‘We Thought He Was Going To Be The Next Messiah’
Last night on CNN, Barbara Walters tried to explain why President Obama was not part of her annual “Most Fascinating People” special as he had been in each of the first four years of his Presidency. Her answer revealed as much about her and the manner in which much of the media treated the President as it does about anything else:
PIERS MORGAN, HOST: You have interviewed every president of my lifetime. Why is Obama facing so much opposition now? Why is he struggling so much to really fulfill the great flame of ambition and excitement that he was elected on originally in 2009?
BARBARA WALTERS: Well, you’ve touched on it to a degree. He made so many promises. We thought that he was going to be – I shouldn’t say this at Christmastime, but – the next messiah. And the whole ObamaCare, or whatever you want to call it, the Affordable Health Act, it just hasn’t worked for him, and he’s stumbled around on it, and people feel very disappointed because they expected more.
It’s very difficult when the expectations for you are very high. You’re almost better off when they are low and then they rise and rise. His were very high and they’ve dropped. But you know, he still has several years to go. What does he have, three years, Piers? And, you know, there will be a lot of changes, one thinks in that time.
There’s really no denying that the media’s utter fascination with Barack Obama, especially during the 2008 campaign, often bordered on the irrationally exuberant. Perhaps Walters goes over the top here just a little, but it’s not an entirely inaccurate way of describing how even many hard-nosed reporters covered that initial campaign and the first years of his Presidency. Now that the rose has revealed itself to be quite thorny indeed, to borrow another metaphor, perhaps they’ll be less inclined to give politicians the celebrity treatment, although one must say that the never ending hagiography one sees for pretty much anything associated with the Clinton or Kennedy camps doesn’t really hold out much hope for the idea that reporters will learn to discipline themselves to not get caught up in the media frenzies they help create.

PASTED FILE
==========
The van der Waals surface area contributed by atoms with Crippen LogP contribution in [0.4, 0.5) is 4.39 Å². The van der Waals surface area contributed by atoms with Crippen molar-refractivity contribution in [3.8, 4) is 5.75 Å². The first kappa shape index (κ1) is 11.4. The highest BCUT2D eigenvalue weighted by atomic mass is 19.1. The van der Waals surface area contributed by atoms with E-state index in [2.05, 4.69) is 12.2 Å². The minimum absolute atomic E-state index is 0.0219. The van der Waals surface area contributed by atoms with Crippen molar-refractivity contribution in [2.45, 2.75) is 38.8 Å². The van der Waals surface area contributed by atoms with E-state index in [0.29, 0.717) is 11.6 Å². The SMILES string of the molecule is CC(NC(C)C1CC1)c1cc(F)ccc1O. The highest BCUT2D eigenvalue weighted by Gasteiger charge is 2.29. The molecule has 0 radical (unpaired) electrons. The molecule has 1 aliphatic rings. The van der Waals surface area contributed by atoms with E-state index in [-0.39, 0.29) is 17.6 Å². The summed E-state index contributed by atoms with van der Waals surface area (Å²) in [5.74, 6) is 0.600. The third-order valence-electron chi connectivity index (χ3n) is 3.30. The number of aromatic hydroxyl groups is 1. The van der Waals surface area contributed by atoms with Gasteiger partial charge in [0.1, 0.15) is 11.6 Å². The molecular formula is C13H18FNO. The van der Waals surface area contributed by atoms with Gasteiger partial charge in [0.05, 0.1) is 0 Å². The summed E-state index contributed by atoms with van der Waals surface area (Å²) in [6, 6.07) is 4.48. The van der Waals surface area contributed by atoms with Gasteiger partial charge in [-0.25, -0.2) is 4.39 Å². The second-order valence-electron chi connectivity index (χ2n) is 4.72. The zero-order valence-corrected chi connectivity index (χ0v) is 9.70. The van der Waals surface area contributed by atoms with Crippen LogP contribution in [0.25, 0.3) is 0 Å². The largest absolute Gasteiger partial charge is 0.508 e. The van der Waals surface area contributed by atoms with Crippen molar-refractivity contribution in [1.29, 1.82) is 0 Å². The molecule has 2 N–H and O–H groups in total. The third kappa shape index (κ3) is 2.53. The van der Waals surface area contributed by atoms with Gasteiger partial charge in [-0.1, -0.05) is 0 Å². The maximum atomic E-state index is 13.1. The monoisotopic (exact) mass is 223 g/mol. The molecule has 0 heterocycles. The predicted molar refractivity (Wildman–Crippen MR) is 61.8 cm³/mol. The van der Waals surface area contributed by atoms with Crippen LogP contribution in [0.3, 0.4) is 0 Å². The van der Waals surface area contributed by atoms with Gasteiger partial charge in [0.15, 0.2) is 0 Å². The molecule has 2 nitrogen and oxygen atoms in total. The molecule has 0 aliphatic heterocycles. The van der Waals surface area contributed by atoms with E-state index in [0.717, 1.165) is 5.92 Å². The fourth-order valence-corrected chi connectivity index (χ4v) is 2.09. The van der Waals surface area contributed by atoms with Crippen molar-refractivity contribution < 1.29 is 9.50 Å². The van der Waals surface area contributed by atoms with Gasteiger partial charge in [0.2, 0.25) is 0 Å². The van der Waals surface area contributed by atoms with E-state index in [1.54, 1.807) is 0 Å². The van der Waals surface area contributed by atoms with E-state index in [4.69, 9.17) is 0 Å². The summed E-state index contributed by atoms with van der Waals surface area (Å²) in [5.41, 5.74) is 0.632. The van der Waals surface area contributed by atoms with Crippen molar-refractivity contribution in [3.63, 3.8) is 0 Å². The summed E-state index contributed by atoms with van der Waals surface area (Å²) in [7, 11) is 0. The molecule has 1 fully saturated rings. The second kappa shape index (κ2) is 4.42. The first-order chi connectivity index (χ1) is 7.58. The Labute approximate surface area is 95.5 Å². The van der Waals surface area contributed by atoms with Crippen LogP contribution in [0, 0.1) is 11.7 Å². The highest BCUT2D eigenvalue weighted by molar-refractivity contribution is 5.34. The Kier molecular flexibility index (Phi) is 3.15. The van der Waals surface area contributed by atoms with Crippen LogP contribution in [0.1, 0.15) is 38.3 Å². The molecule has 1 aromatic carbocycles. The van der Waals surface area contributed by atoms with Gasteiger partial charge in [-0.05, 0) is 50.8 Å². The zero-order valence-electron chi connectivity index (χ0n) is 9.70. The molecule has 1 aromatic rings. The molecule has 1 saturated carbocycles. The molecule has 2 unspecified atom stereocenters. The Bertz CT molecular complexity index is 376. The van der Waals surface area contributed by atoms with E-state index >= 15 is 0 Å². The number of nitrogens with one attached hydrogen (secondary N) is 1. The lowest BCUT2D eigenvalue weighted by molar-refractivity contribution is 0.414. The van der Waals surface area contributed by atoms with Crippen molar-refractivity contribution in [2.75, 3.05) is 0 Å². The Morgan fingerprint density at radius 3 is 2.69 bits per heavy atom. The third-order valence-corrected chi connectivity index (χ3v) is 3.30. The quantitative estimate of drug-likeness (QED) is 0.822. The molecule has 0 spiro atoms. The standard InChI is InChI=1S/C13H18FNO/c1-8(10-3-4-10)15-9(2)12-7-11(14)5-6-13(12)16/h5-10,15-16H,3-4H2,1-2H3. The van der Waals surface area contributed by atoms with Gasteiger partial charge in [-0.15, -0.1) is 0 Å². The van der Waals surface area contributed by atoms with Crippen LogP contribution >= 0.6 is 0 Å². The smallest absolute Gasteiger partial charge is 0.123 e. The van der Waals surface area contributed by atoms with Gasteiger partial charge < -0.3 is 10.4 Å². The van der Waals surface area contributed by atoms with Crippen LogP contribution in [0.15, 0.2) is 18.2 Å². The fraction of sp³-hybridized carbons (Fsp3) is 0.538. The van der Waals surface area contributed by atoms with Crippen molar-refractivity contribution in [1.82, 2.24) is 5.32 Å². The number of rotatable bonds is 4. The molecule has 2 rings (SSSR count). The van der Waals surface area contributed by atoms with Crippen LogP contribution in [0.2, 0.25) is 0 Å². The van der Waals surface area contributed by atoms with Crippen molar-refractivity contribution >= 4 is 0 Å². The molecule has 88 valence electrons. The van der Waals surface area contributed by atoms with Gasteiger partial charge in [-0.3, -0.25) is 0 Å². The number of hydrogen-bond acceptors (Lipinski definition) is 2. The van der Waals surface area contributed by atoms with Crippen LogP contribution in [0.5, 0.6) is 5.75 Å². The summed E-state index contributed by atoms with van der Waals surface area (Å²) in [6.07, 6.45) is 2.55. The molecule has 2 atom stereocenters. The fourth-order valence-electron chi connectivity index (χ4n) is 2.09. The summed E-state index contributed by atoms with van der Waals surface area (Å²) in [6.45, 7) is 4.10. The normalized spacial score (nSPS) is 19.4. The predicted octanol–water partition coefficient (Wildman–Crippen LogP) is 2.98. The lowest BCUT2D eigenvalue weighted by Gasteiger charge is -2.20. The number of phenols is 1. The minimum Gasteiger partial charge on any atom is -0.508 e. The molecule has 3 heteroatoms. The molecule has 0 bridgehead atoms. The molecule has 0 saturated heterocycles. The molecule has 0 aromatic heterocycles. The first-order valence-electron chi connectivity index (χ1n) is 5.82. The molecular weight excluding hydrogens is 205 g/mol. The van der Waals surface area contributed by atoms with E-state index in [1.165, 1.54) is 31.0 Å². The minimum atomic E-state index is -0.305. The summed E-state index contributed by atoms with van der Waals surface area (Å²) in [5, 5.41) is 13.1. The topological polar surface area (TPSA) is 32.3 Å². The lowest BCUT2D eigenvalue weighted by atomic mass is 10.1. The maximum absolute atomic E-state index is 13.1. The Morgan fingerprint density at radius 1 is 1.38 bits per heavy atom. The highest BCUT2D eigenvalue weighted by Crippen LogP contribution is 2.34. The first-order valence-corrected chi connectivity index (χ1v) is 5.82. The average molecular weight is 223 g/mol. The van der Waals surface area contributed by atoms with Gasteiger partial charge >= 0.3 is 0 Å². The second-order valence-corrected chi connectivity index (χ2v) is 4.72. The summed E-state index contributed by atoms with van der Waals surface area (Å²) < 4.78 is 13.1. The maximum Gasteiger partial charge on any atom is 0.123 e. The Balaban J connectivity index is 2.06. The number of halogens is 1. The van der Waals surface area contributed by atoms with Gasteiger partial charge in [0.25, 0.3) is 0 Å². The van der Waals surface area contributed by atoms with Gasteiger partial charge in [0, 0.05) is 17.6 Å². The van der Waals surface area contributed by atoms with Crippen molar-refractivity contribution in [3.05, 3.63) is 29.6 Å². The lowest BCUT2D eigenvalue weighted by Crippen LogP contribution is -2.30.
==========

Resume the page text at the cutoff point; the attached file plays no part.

Of course, there are some places, such as the daily schedule of MSNBC, where that hagiography will never end and where, indeed, the participants will largely continue to this day to insist that the media image created for candidate Obama in 2007 and 2008 bears any resemblence to the reality of the past five years. To be fair, there are also places, such as the daily schedule of Fox News Channel, where the effort to paint the President as anything other than utterly incompetent in every sense of the word if not complete evil incarnate will similarly never end. As will all things, the reality lies somewhere in the middle. As the past year has demonstrated quite aptly, there have been significant failures in planning, policy, execution, and management coming out of the White House. At the same time, there have also been notable successes over the past five years and many of the examples of venality that the Presidents enemies continue to harp on are, in reality, more examples of bad planning, supervision, or policy on the Administration’s part, along with the Presidents puzzling unwillingness to actually discipline via termination members of his team in the manner that past Presidents have done. Indeed, by most historical measures, Obama has been at best an average President to date and it will take many years before an objective measurement of his Presidency can be, or ought to be, made.
The larger point is that the media of which Walters is a part is not really doing its job if it allows itself to get caught up in a popular movement that either places the President on a pedestal or drags him down into the street. Their job is not to be a cheerleader or an attacker, but to be a check on government power, perhaps the most important check on government power at all levels. The Founding Father recognized this when they placed Freedom of the Press in the Bill of Rights, and our contemporary news media would do well to recognize the role they ought to be playing rather than worrying about what happened to their dear “Messiah.”
H/T: Ed Morrissey